E-ISSN 2218-6050 | ISSN 2226-4485

Research Article

Fertility testing of preserved epididymal sperm by microinjection: A model for the rescue and utilization of genetically superior animals

Sigit Prastowo, Rini Widyastuti, Jaswandi Jaswandi, Arief Boediono.

Epididymal sperm preservation is a simple conservation approach that can help prevent the loss of high genetic quality of farm animals. The chance of loss increases, especially during disease outbreaks or other interruptions to normal reproduction function.
This study looked into the ability of preserved ram epididymal sperm to fertilize oocytes. Due to motility becoming an issue following sperm storage for fertilization, the sperm micro injection of known as intracytoplasmic sperm injection (ICSI) approach was employed.
The study was divided into two parts. First, involved preservation of epididymal sperm at 5°C for 12 days. During preservation, sperm quality parameters namely motility, viability, intact membrane, acrosome, and DNA are evaluated every three days. For fertility test in the second experiment, matured oocytes were injected with immotile sperm discovered in the last days of preservation. The presence of pronucleus development following in vitro culture is used as an indicator of sperm ability to activate and fertilize oocytes.
All sperm quality parameters significantly (p<0.05) declined during preservation time. On day 12, motility was discovered to be 0%, but viable sperm, sperm with intact membrane, acrosome and DNA remained at 41.86±9.30, 31,18±5.15, 21,88±1.93 and 33.35±8.74%, respectively. On the fertility test, we inject immotile sperm from day 12 of preservation, which has lowest motility found, into matured oocytes. Those sperms are able to activated (52.05±7.15%) and fertilize (31.37±1.75%) the injected oocytes, but their fertilizing ability is significantly lower (p<0.05) when compared to the sperm derived from ejaculate.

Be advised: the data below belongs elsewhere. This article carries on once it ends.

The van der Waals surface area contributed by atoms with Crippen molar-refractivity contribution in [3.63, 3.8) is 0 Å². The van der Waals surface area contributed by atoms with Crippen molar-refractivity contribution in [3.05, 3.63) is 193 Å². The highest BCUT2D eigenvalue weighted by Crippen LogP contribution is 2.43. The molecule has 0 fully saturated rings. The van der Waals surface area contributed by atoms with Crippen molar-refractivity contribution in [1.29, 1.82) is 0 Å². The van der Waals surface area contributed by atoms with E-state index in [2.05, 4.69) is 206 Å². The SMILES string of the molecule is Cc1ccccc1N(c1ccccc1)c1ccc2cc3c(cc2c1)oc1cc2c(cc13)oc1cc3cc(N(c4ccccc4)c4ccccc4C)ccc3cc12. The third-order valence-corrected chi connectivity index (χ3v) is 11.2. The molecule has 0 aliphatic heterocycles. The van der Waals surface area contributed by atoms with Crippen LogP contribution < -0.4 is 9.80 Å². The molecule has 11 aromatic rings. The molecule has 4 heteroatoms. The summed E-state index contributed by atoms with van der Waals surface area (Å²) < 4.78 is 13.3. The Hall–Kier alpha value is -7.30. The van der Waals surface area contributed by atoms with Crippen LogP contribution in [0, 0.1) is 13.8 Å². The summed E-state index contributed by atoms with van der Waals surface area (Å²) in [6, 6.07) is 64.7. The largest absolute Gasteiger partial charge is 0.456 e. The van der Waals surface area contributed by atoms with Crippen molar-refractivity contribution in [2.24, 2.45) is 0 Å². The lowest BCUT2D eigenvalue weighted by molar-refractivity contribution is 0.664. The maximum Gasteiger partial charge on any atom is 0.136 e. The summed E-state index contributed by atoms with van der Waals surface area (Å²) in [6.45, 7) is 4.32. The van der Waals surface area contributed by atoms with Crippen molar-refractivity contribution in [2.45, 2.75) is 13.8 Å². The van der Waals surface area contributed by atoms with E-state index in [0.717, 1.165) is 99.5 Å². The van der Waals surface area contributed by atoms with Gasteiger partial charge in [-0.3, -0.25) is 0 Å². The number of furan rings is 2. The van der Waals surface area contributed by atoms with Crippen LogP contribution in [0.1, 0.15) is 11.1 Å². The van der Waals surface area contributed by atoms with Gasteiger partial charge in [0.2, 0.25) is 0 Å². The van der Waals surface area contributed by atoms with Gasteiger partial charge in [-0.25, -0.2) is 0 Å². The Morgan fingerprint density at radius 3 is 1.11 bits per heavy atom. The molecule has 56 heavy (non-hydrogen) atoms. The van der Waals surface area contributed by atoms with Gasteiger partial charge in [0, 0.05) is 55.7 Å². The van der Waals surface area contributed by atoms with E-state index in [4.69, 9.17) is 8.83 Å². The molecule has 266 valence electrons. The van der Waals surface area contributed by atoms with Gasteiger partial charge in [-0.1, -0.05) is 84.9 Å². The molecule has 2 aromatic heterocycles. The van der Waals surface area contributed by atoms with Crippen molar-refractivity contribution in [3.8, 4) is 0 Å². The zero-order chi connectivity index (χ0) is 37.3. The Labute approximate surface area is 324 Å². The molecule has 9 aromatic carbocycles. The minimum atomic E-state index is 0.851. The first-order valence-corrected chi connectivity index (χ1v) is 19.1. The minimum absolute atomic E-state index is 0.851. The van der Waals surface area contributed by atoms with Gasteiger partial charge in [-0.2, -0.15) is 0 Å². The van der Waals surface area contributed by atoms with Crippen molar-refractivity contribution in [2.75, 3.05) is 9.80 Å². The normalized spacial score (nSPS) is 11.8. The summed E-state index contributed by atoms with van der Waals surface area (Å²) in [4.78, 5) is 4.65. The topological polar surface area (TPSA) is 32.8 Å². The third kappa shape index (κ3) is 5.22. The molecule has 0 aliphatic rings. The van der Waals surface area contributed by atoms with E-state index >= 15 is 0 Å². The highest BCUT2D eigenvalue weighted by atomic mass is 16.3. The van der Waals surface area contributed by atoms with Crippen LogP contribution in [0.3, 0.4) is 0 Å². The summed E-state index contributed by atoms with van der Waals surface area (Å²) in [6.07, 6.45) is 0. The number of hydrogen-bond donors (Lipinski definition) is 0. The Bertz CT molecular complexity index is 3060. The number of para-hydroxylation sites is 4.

In this study, simple preservation of epididymal sperm reduces all sperm quality criteria, particularly motility. Using the microinjection approach preserved sperm which no motility, still demonstrated its ability to activate and fertilize the oocytes. According to that, this study provides potential approaches and tools for using genetically superior animals that have lost their ability to execute regular fertilization, and also prolonging reproduction function.

Key words: Epididymal sperm, Genetic rescue, Sperm microinjection, Sperm preservation

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